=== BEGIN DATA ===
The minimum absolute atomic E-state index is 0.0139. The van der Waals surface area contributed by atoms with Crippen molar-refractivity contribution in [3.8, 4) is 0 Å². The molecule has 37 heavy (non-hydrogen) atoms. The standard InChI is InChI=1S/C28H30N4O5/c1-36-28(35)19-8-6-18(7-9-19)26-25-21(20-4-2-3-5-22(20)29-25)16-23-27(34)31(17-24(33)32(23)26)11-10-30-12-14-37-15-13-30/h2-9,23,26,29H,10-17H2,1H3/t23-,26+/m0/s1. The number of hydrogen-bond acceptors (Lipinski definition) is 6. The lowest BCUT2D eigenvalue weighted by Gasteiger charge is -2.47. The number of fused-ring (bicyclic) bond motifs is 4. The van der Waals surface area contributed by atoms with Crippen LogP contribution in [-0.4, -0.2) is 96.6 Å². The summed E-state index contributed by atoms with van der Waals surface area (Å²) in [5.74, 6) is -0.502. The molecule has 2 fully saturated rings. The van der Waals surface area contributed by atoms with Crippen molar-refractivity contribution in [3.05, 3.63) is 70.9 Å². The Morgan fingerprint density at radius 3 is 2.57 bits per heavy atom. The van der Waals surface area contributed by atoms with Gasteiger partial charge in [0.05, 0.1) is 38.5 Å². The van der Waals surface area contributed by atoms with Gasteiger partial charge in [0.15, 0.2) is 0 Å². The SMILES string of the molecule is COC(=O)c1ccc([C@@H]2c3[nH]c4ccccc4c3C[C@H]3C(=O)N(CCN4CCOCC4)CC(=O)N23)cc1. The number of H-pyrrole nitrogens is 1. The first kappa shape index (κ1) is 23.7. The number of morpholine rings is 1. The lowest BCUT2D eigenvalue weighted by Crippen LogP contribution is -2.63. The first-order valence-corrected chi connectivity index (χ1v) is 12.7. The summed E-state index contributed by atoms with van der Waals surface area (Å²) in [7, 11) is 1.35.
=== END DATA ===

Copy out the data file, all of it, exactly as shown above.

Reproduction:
The minimum absolute atomic E-state index is 0.0139. The van der Waals surface area contributed by atoms with Crippen molar-refractivity contribution in [3.8, 4) is 0 Å². The molecule has 37 heavy (non-hydrogen) atoms. The standard InChI is InChI=1S/C28H30N4O5/c1-36-28(35)19-8-6-18(7-9-19)26-25-21(20-4-2-3-5-22(20)29-25)16-23-27(34)31(17-24(33)32(23)26)11-10-30-12-14-37-15-13-30/h2-9,23,26,29H,10-17H2,1H3/t23-,26+/m0/s1. The number of hydrogen-bond acceptors (Lipinski definition) is 6. The lowest BCUT2D eigenvalue weighted by Gasteiger charge is -2.47. The number of fused-ring (bicyclic) bond motifs is 4. The van der Waals surface area contributed by atoms with Crippen LogP contribution in [-0.4, -0.2) is 96.6 Å². The summed E-state index contributed by atoms with van der Waals surface area (Å²) in [5.74, 6) is -0.502. The molecule has 2 fully saturated rings. The van der Waals surface area contributed by atoms with Crippen molar-refractivity contribution in [3.05, 3.63) is 70.9 Å². The Morgan fingerprint density at radius 3 is 2.57 bits per heavy atom. The van der Waals surface area contributed by atoms with Gasteiger partial charge in [0.05, 0.1) is 38.5 Å². The van der Waals surface area contributed by atoms with Gasteiger partial charge in [0.15, 0.2) is 0 Å². The SMILES string of the molecule is COC(=O)c1ccc([C@@H]2c3[nH]c4ccccc4c3C[C@H]3C(=O)N(CCN4CCOCC4)CC(=O)N23)cc1. The number of H-pyrrole nitrogens is 1. The first kappa shape index (κ1) is 23.7. The number of morpholine rings is 1. The lowest BCUT2D eigenvalue weighted by Crippen LogP contribution is -2.63. The first-order valence-corrected chi connectivity index (χ1v) is 12.7. The summed E-state index contributed by atoms with van der Waals surface area (Å²) in [7, 11) is 1.35.